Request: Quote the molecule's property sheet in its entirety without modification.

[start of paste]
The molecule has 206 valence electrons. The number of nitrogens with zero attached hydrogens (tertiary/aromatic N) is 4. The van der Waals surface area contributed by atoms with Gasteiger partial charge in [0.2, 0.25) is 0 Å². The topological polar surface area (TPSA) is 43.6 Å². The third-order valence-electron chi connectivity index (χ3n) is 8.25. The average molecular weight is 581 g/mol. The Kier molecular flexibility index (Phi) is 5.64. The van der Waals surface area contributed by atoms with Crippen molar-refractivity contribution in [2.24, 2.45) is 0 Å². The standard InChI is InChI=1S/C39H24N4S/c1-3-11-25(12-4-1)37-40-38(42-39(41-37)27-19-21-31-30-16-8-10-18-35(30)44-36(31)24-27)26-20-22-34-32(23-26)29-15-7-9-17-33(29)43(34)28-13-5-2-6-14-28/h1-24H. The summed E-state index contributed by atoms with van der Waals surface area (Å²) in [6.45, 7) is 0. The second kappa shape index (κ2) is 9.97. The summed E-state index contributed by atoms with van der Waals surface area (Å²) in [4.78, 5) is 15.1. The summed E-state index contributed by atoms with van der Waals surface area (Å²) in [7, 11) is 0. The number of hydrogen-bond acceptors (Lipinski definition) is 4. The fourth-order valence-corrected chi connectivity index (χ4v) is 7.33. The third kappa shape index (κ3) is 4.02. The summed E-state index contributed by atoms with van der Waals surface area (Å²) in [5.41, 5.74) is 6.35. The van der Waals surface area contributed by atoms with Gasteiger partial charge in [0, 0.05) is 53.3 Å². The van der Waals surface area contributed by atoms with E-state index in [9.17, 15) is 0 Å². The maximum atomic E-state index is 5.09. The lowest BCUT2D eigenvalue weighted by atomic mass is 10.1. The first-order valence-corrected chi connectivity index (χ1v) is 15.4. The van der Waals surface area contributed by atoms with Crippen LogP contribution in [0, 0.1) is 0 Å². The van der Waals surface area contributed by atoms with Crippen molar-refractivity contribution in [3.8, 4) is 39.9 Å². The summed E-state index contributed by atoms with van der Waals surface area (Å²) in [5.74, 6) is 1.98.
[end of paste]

The molecule has 206 valence electrons. The number of nitrogens with zero attached hydrogens (tertiary/aromatic N) is 4. The van der Waals surface area contributed by atoms with Gasteiger partial charge in [0.2, 0.25) is 0 Å². The topological polar surface area (TPSA) is 43.6 Å². The third-order valence-electron chi connectivity index (χ3n) is 8.25. The average molecular weight is 581 g/mol. The Kier molecular flexibility index (Phi) is 5.64. The van der Waals surface area contributed by atoms with Crippen molar-refractivity contribution in [2.24, 2.45) is 0 Å². The standard InChI is InChI=1S/C39H24N4S/c1-3-11-25(12-4-1)37-40-38(42-39(41-37)27-19-21-31-30-16-8-10-18-35(30)44-36(31)24-27)26-20-22-34-32(23-26)29-15-7-9-17-33(29)43(34)28-13-5-2-6-14-28/h1-24H. The summed E-state index contributed by atoms with van der Waals surface area (Å²) in [6.45, 7) is 0. The second kappa shape index (κ2) is 9.97. The summed E-state index contributed by atoms with van der Waals surface area (Å²) in [4.78, 5) is 15.1. The summed E-state index contributed by atoms with van der Waals surface area (Å²) in [7, 11) is 0. The number of hydrogen-bond acceptors (Lipinski definition) is 4. The fourth-order valence-corrected chi connectivity index (χ4v) is 7.33. The third kappa shape index (κ3) is 4.02. The summed E-state index contributed by atoms with van der Waals surface area (Å²) in [5.41, 5.74) is 6.35. The van der Waals surface area contributed by atoms with Gasteiger partial charge in [0, 0.05) is 53.3 Å². The van der Waals surface area contributed by atoms with E-state index in [9.17, 15) is 0 Å². The maximum atomic E-state index is 5.09. The lowest BCUT2D eigenvalue weighted by atomic mass is 10.1. The first-order valence-corrected chi connectivity index (χ1v) is 15.4. The van der Waals surface area contributed by atoms with Crippen LogP contribution in [0, 0.1) is 0 Å². The van der Waals surface area contributed by atoms with Crippen molar-refractivity contribution in [3.8, 4) is 39.9 Å². The summed E-state index contributed by atoms with van der Waals surface area (Å²) in [5.74, 6) is 1.98.